Drew took Nicole on the long drive to the University of Minnesota and checked into the hospital. He had a treadmill brought into his room and walked on it for a few days. But his strength didn’t last long. Doctors began wiping out his immune system again with a blast of 1,320 centigrays of gamma radiation 20 minutes twice a day for four days.
On July 23, 2004, Drew was infused with the stem cells from two sources—a newborn girl in Italy and a baby in Ohio. Hopefully, one would take. But that was just the beginning. Between the cumulative effects of the radiation and chemo and his body’s reaction to the new stem cells, the physical effects were gruesome. His skin began peeling off like strips of bacon. His body was on fire. His temperature hit 106.8 at one point, and he had to be packed in ice. Blood was coming out of his eyes and ears. Inside his body, his intestinal lining was falling apart. He had severe diarrhea filled with blood.
“It’s OK, you can die,” said Drew's mother. “No, I’m not ready,” he said. “I’m going to keep fighting.”
To survive, Drew demanded near-lethal doses of morphine. And he called on every reserve he had—yoga, controlled breathing. When he didn’t have the strength to walk on his treadmill, they came to take it away, but he refused to let them. “No,” he said, “I’ll get back on it.”
Drew focused on his dreams of being healthy and alive. Before long his sense of reality began to shift, so that he felt more in touch with his sleeping state than with being awake. He slipped into psychoses and hallucinations. A few times, he ripped the cords from his body and tried to escape the hospital. When he looked up at the caretakers around his bed, they appeared to him as angels.
At one point his mom, Cindy, couldn’t take seeing him in so much pain. She wanted him to know that he didn’t have to do this for her or for anyone else. “If you’re hanging on for me or my husband or whomever, it’s OK,” she said, “but you don’t have to do this for us.” And, painfully, she added, “It’s OK, you can die.” Drew took her hand. “No, I’m not ready,” he said. “I’m going to keep fighting.”
But all he could really do was wait to see whether the stem cells would take hold.
By November 2004, although his condition was still critical, Drew decided to go home for Thanksgiving. Six months later he went for a bone marrow biopsy from his hematologist. This was the moment of truth. When the call came with the results, he could barely hold on to the phone. He was in his parents’ house with Nicole. “Just to let you know,” the doctor said, “you’re 100 percent in remission.”
The engraftment had worked. A wave of relief washed over Drew as he hugged his family. There was more, the doctor said. Drew wasn’t just a new man. “Your blood is 100 percent female,” he said. Eric Drew, now a 37-year-old man, had the blood of an Italian girl. It was like something out of a Tom Clancy thriller. If he cut his finger while committing a crime, investigators would think that the criminal was a girl.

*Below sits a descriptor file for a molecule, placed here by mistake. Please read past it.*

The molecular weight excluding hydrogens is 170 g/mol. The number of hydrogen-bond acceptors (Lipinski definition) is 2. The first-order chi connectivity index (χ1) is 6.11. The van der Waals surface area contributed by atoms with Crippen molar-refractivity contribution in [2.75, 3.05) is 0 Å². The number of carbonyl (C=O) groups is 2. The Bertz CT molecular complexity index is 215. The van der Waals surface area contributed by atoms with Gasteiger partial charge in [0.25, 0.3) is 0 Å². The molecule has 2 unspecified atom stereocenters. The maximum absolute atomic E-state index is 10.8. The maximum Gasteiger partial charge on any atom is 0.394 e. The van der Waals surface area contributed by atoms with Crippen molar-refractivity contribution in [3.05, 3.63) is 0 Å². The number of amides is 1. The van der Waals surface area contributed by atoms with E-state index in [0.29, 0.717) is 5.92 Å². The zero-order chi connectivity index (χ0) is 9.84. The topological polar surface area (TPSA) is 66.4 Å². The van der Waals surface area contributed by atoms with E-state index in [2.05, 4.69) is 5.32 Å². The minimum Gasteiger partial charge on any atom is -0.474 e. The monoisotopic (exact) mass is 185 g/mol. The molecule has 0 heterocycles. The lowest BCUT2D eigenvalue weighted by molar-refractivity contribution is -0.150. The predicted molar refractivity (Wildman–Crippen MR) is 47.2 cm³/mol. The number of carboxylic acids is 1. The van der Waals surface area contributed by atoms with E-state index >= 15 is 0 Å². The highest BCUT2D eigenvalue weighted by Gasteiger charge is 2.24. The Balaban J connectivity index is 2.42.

Drew had fought for his life and won. Like millions of people every year, he had had numerous reasons along the way to give up—but he refused. In retrospect, his mother thinks the experience of the identity theft may have saved her son. “He would thank Richard Gibson for taking his identity,” she says. “It gave him something to fight for and reenergized him after that.” Alexa also credits Drew’s tenacity for his recovery. “He’s a pain in the ass sometimes,” she says, “but I think his personality probably saved his life.”
In 2006, Drew cleared his credit that had been damaged by the identity theft and reached another key turning point, too: two years without a recurrence of his leukemia, a milestone, the doctors say, because the chances of recurrence drop radically after 24 months.
Today Drew walks with crutches (he is mostly in a wheelchair) and has joint pain related to his transplant. But he is carrying on with his life. He travels the country speaking about the benefits of cord blood transplants. He filed a lawsuit in December 2006 against the credit reporting agencies and several credit card companies, which resulted in a recent settlement with one agency that included concessions making it easier for patients to fight identity theft while they are hospitalized. He is also planning his wedding with Nicole, which will take place on the shores of Lake Tahoe this August. “It’s a fairy-tale ending that started out as a nightmare,” Nicole says. And, ultimately, Drew hopes, it’s a lesson that anyone who faces a life-threatening challenge can take to heart.
“It’s about personal accountability and taking responsibility,” he says. “We are not victims. We’re not being blown around like dust in the wind. We have control over our destiny.”